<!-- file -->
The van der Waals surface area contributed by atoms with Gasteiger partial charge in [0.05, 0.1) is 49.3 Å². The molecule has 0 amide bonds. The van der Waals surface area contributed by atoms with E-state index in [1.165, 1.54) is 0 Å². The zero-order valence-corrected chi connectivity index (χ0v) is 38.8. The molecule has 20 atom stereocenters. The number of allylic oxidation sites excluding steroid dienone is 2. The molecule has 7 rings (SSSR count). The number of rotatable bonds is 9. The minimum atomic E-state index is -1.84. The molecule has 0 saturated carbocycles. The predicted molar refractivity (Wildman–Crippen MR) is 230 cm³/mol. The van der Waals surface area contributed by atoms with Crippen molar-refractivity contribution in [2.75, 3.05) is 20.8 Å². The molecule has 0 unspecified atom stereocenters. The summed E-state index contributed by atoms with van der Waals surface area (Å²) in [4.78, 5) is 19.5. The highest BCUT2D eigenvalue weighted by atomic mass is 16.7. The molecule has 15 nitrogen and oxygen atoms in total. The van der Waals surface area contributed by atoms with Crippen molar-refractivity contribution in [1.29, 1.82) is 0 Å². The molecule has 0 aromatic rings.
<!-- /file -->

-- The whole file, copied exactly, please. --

The van der Waals surface area contributed by atoms with Gasteiger partial charge in [0.05, 0.1) is 49.3 Å². The molecule has 0 amide bonds. The van der Waals surface area contributed by atoms with E-state index in [1.165, 1.54) is 0 Å². The zero-order valence-corrected chi connectivity index (χ0v) is 38.8. The molecule has 20 atom stereocenters. The number of allylic oxidation sites excluding steroid dienone is 2. The molecule has 7 rings (SSSR count). The number of rotatable bonds is 9. The minimum atomic E-state index is -1.84. The molecule has 0 saturated carbocycles. The predicted molar refractivity (Wildman–Crippen MR) is 230 cm³/mol. The van der Waals surface area contributed by atoms with Crippen molar-refractivity contribution in [2.75, 3.05) is 20.8 Å². The molecule has 0 unspecified atom stereocenters. The summed E-state index contributed by atoms with van der Waals surface area (Å²) in [4.78, 5) is 19.5. The highest BCUT2D eigenvalue weighted by atomic mass is 16.7. The molecule has 15 nitrogen and oxygen atoms in total. The van der Waals surface area contributed by atoms with Crippen molar-refractivity contribution in [1.29, 1.82) is 0 Å². The molecule has 0 aromatic rings.